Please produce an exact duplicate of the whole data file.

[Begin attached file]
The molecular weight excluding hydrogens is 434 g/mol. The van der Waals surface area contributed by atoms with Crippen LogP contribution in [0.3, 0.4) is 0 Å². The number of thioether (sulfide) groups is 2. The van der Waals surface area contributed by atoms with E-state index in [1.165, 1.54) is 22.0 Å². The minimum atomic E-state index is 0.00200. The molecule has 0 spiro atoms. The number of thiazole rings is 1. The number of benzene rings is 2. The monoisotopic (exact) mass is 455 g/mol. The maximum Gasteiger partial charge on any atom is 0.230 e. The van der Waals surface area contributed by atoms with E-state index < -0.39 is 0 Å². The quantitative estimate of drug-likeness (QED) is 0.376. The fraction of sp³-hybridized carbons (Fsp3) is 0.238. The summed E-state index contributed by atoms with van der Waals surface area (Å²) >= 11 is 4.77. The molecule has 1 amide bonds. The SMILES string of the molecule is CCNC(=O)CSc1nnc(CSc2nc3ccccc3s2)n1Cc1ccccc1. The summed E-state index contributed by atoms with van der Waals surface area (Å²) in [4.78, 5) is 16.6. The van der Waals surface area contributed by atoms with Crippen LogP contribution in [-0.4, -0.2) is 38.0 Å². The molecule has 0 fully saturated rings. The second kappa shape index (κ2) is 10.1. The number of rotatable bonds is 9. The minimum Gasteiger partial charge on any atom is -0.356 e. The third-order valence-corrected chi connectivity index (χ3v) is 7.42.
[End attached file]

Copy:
The molecular weight excluding hydrogens is 434 g/mol. The van der Waals surface area contributed by atoms with Crippen LogP contribution in [0.3, 0.4) is 0 Å². The number of thioether (sulfide) groups is 2. The van der Waals surface area contributed by atoms with E-state index in [1.165, 1.54) is 22.0 Å². The minimum atomic E-state index is 0.00200. The molecule has 0 spiro atoms. The number of thiazole rings is 1. The number of benzene rings is 2. The monoisotopic (exact) mass is 455 g/mol. The maximum Gasteiger partial charge on any atom is 0.230 e. The van der Waals surface area contributed by atoms with E-state index < -0.39 is 0 Å². The quantitative estimate of drug-likeness (QED) is 0.376. The fraction of sp³-hybridized carbons (Fsp3) is 0.238. The summed E-state index contributed by atoms with van der Waals surface area (Å²) >= 11 is 4.77. The molecule has 1 amide bonds. The SMILES string of the molecule is CCNC(=O)CSc1nnc(CSc2nc3ccccc3s2)n1Cc1ccccc1. The summed E-state index contributed by atoms with van der Waals surface area (Å²) in [4.78, 5) is 16.6. The van der Waals surface area contributed by atoms with Crippen LogP contribution in [-0.4, -0.2) is 38.0 Å². The molecule has 0 fully saturated rings. The second kappa shape index (κ2) is 10.1. The number of rotatable bonds is 9. The minimum Gasteiger partial charge on any atom is -0.356 e. The third-order valence-corrected chi connectivity index (χ3v) is 7.42.